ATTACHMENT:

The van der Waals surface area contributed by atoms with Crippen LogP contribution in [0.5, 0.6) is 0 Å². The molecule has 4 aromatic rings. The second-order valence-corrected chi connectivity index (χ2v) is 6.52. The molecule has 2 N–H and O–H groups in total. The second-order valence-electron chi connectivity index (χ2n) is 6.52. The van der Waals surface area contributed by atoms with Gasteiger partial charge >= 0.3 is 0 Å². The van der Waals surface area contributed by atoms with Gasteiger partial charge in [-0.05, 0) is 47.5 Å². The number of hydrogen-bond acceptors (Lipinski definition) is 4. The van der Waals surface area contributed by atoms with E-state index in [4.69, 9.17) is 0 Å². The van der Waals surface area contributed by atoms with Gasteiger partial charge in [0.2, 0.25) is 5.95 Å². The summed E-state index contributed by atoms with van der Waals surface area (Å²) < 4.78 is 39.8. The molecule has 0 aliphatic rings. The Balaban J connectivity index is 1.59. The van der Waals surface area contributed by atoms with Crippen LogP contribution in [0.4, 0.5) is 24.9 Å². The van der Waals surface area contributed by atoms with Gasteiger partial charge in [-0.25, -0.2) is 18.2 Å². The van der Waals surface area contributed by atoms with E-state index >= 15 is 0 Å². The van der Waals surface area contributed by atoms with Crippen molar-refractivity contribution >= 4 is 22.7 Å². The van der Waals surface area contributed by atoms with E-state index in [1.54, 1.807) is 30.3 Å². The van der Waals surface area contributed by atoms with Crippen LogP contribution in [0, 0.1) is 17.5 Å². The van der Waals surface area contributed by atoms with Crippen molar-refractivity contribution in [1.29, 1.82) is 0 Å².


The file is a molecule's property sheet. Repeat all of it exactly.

The van der Waals surface area contributed by atoms with Crippen LogP contribution in [0.5, 0.6) is 0 Å². The molecule has 4 aromatic rings. The second-order valence-corrected chi connectivity index (χ2v) is 6.52. The molecule has 2 N–H and O–H groups in total. The second-order valence-electron chi connectivity index (χ2n) is 6.52. The van der Waals surface area contributed by atoms with Gasteiger partial charge >= 0.3 is 0 Å². The van der Waals surface area contributed by atoms with Gasteiger partial charge in [-0.05, 0) is 47.5 Å². The number of hydrogen-bond acceptors (Lipinski definition) is 4. The van der Waals surface area contributed by atoms with E-state index in [4.69, 9.17) is 0 Å². The van der Waals surface area contributed by atoms with Gasteiger partial charge in [0.2, 0.25) is 5.95 Å². The summed E-state index contributed by atoms with van der Waals surface area (Å²) < 4.78 is 39.8. The molecule has 0 aliphatic rings. The Balaban J connectivity index is 1.59. The van der Waals surface area contributed by atoms with Crippen LogP contribution in [0.4, 0.5) is 24.9 Å². The van der Waals surface area contributed by atoms with Gasteiger partial charge in [-0.25, -0.2) is 18.2 Å². The van der Waals surface area contributed by atoms with E-state index >= 15 is 0 Å². The van der Waals surface area contributed by atoms with Crippen molar-refractivity contribution >= 4 is 22.7 Å². The van der Waals surface area contributed by atoms with E-state index in [1.54, 1.807) is 30.3 Å². The van der Waals surface area contributed by atoms with Crippen LogP contribution in [0, 0.1) is 17.5 Å². The van der Waals surface area contributed by atoms with Crippen molar-refractivity contribution in [1.29, 1.82) is 0 Å².